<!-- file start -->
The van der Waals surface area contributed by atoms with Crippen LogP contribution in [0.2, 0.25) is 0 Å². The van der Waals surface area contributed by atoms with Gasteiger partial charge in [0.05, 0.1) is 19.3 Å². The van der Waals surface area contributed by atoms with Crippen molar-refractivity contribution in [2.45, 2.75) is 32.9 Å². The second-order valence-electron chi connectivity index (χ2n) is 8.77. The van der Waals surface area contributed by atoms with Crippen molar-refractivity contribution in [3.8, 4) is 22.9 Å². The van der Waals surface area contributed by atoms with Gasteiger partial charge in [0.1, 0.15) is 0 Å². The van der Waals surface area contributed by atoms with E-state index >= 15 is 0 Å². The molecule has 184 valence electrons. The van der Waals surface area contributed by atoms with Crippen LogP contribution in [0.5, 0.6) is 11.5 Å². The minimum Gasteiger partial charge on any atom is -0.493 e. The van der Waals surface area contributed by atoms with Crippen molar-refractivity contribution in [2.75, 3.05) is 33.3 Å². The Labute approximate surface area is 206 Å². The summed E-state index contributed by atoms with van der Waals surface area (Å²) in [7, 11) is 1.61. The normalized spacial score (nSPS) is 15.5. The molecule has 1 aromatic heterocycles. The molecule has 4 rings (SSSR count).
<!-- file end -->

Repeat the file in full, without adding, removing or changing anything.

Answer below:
The van der Waals surface area contributed by atoms with Crippen LogP contribution in [0.2, 0.25) is 0 Å². The van der Waals surface area contributed by atoms with Gasteiger partial charge in [0.05, 0.1) is 19.3 Å². The van der Waals surface area contributed by atoms with Crippen molar-refractivity contribution in [2.45, 2.75) is 32.9 Å². The second-order valence-electron chi connectivity index (χ2n) is 8.77. The van der Waals surface area contributed by atoms with Crippen molar-refractivity contribution in [3.8, 4) is 22.9 Å². The van der Waals surface area contributed by atoms with Gasteiger partial charge in [0.1, 0.15) is 0 Å². The van der Waals surface area contributed by atoms with E-state index >= 15 is 0 Å². The molecule has 184 valence electrons. The van der Waals surface area contributed by atoms with Crippen LogP contribution in [0.5, 0.6) is 11.5 Å². The minimum Gasteiger partial charge on any atom is -0.493 e. The van der Waals surface area contributed by atoms with Crippen molar-refractivity contribution in [2.75, 3.05) is 33.3 Å². The Labute approximate surface area is 206 Å². The summed E-state index contributed by atoms with van der Waals surface area (Å²) in [7, 11) is 1.61. The normalized spacial score (nSPS) is 15.5. The molecule has 1 aromatic heterocycles. The molecule has 4 rings (SSSR count).